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tin Martyr and by others of the early fathers it is repeatedly maintained : nor was it unknown both to the ancient Targumists and to various other members of the congregation of Israel; for their doctrine was, that the Angel of Jehovah was the same person as the Word of God, and that the Word of God was the promised Messiah or Redeemer.' It may not however be useless to consider some of these extraordinary appearances, in special reference to the connection which subsists between the three dispensations; for, when that is done, we may urge with additional force that permanent manifestation of Christ in the flesh, which so eminently characterised the third and last. Per

See Justin. Mart. Dial. cum Tryph. p. 279. Apol. ii. p. 75. Chron. Pasch. p. 52. With respect to the sentiments of the Jews, Philo remarks on the passage, where the Angel of Jehovah is said to have found Hagar, that the person


appeared to her was the Word : and the Targums both of Jonathan and of Jerusalem assert, precisely in the same manner, that it was the Word who addressed her. The Angel therefore they plainly identified with the Word. In a similar manner, where Jacob exclaims (Gen. xlix. 18.) I have waited for thy salvation, the Targum of Jerusalem asserts, that he alluded to the redemption, which God through his Word promised to his people: while the Targum of Jonathan paraphrases the exclamation; I expect the redemption of the Messiah the Son of David, who shall come to gather to himself the children of Israel. Now it is evident, that the very person, whom the one Targum styles the Word, the other Targum styles the Messiah. The Word therefore and the Messiah, in the judgment of the ancient Hebrew doctors, are the same. But they further identify the Word with the Angel of Jebovah. Therefore they also identify the Angel of Jehovah with the Messiah. See Jamieson's Vindic. book i. c. 5.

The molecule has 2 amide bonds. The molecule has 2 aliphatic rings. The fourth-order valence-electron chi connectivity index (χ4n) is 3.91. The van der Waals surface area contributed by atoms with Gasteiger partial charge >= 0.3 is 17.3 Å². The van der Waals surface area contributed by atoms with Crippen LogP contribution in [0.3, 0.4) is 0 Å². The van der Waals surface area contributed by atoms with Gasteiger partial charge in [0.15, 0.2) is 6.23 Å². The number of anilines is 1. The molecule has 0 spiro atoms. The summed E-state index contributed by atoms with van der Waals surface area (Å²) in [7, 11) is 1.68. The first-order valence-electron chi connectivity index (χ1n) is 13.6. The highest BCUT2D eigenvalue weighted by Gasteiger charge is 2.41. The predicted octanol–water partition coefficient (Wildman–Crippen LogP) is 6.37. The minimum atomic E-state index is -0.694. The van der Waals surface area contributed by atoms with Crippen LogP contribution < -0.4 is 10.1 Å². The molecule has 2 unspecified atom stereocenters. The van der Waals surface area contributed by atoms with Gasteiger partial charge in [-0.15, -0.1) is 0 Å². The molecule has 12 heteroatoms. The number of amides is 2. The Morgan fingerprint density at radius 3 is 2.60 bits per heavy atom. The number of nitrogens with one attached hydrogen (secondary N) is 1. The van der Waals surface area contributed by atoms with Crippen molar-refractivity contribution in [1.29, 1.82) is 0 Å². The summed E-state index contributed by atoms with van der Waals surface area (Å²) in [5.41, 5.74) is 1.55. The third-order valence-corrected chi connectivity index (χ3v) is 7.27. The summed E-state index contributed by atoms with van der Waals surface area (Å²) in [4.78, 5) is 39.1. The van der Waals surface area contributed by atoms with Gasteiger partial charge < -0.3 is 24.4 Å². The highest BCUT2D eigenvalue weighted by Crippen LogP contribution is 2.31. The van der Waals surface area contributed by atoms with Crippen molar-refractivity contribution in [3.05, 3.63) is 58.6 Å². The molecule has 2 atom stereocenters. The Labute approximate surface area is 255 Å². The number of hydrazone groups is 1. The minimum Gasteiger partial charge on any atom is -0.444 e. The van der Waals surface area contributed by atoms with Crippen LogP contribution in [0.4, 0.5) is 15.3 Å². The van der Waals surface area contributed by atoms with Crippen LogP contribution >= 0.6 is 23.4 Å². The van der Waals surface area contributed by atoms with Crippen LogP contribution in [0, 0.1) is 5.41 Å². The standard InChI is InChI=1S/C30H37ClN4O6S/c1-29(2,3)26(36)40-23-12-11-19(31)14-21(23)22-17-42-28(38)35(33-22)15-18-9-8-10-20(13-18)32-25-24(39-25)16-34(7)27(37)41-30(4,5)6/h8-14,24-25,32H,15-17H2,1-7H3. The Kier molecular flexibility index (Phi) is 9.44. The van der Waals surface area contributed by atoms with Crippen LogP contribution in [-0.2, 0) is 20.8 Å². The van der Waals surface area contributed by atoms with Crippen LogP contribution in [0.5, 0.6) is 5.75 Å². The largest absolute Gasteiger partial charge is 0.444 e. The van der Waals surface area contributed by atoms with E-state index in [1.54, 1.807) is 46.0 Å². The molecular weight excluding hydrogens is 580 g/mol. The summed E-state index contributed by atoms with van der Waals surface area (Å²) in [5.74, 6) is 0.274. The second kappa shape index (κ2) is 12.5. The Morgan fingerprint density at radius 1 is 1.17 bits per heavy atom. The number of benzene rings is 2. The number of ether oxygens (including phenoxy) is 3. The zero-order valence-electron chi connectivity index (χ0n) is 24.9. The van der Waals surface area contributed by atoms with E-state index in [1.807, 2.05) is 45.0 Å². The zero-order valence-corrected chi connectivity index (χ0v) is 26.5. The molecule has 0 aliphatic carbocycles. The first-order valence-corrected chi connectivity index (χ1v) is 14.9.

haps also, in some respects, a new light may be thrown upon this curious and interesting subject.

I. The Patriarchal dispensation, as being the first in order of time, demands our first attention.

There is a most important assertion made by St. John, which we shall do well to bear in mind throughout the whole of the present discussion.

No man hath seen God at any time : the onlybegotten Son, which is in the bosom of the Father, he hath declared him.'

Here we are taught, that no man has ever seen God the Father; but that the agent, by whom he has always been revealed to mankind, is the onlybegotten Son. Now, in various passages of the Old Testament, a being is declared to have manifested himself, not visibly alone, but even tangibly: and the substantial form, which he is said to have assumed, is represented as being the human. This being is styled the Angel of Jehovah : but, that he is no mere created angel, as we are wont familiarly to use the word, is abundantly plain from the remarkable circumstance, that he is positively and unequivocally pronounced to be the God of Abraham and of Isaac and of Jacob. God the Father however, as we are assured by St. John, was never visibly manifested to any person. But the God of the Hebrew Patriarchs was often manifested, as the Angel of Jehovah, both visibly and tangibly. Therefore the family God of the


I John i. 18.

Comp. Gen. xxxii. 24–31. xlviii. 15, 16. Hos. Jis 2-5.

Hebrew patriarchs must be a person distinct from the always-invisible Paternal Deity. But St. John further asserts, that the always-invisible Paternal Deity was constantly declared to man through the intermediate agency of the only-begotten Son. Therefore the person, who appeared in a tangible human formi under the two first dispensations, who is styled the Angel of Jehovah, who is pronounced to be the God of the Hebrew patriarchs, and who constantly at his several descents received divine worship without declining it as an idolatrous impiety : this person, as the very circumstance of his visibility demonstrates that he cannot be he whom St. John denominates God the Father, must inevitably be that only-begotten Son, whose peculiar office it is to declare the unseen Father.